Tax Cuts, FCC turns off switch to Net Neutrality and So Much Moore! –The Fourth 100 Days (Trump Briefs:  Dec. 9-15/Day 331-337) Week 47

By Michael Hernandez

Saturday, December 9  (Day 331):

President Trump holds Pensacola rally

“Let me begin by wishing each and every one of you a very Merry Christmas; right? said President Donald Trump at the Make America Great Again rally at the 12,000 seat venue in Pensacola on Friday night, his fourth such rally in two years.  “And I can think of no better Christmas present for the American people than giving you a massive tax cut – that’s what’s happening.  I can’t wait to sign that tax cut – great for so many. But great for the middle class – and we are going to put it into law.”

 “Since the election – we’ve created 2.2 million new jobs, factories are coming back to our country,” Trump said. “You know, we have factories pouring back into our country. Did you ever think you would hear that? I used to tell you, that’s going to happen. You see, now there’s consequences when companies close up their factories, move to another country, make a product and sell it right through – they have consequences now. In November alone – we added 228,000 jobs.  Including another 33,000 new jobs in manufacturing.

“My administration is also leading the charge to rebuild our military,” he said. “Our military, right? We’re supporting our troops and their wonderful military families, including those right here in the cradle of Naval aviation, the home of the legendary Blue Angels, people don’t realize that. By the way, can those people fly or what? How about Naval Air Station Pensacola?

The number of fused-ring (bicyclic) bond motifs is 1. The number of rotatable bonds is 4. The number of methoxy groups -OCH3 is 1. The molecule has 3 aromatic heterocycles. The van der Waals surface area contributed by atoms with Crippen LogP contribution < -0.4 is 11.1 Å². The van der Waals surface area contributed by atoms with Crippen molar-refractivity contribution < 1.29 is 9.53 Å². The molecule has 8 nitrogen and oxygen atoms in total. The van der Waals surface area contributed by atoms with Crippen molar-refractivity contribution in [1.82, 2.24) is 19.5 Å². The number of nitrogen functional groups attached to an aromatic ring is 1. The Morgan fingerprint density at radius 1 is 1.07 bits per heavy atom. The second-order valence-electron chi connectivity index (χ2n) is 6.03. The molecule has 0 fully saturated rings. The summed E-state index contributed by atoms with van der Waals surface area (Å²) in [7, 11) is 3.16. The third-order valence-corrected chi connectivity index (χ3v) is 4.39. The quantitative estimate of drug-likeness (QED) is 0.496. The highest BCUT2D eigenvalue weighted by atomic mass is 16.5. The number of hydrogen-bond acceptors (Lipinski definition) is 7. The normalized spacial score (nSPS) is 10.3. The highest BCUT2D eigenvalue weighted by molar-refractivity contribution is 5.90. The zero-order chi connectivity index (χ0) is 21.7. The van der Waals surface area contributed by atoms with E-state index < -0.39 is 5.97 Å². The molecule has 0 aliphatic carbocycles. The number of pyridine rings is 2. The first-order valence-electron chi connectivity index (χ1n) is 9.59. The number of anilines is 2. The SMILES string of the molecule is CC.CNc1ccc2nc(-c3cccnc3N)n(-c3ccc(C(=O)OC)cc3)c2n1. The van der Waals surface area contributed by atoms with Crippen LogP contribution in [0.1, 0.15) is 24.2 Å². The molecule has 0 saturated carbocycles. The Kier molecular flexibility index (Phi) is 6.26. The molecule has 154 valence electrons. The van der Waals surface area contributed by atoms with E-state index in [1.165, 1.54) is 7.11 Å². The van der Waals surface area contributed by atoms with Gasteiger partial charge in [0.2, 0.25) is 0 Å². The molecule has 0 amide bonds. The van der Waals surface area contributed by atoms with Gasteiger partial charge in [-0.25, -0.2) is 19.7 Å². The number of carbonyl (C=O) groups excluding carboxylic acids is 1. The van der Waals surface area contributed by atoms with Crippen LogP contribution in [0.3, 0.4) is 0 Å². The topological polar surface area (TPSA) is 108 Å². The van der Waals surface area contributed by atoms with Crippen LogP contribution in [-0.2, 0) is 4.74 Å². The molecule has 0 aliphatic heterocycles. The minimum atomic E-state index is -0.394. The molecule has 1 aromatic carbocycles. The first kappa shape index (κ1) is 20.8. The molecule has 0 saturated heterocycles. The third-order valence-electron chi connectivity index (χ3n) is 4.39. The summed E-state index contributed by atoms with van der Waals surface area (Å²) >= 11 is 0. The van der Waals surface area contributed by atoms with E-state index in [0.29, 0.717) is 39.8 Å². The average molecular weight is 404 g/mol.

“And don’t forget, we make the greatest missiles, the greatest military equipment anywhere in the world. Nobody is close.  We are building our military stronger…you’re going to have the strongest military this country has ever had by far.”

“The greatest adventure still lies ahead,” he explained. “Never give in, never give up, never back down, and never ever stop dreaming. Because we are Americans and the future belongs to us. The future belongs to all of you. So with American pride swelling in our hearts and American courage stirring in our souls, I say these words tonight, together we will, indeed, make America strong again. We will make America proud again. We will make America wealthy again. We will make America safe again. And put it all together and what do we have? We will make America great again. Thank you. God bless you. God bless America. Thank you, everybody.”

President Trump blasts sanctuary cities

President Trump used his weekly radio address on Saturday to blast so-called “sanctuary cities” that refuse to share information about undocumented immigrants in custody with federal authorities.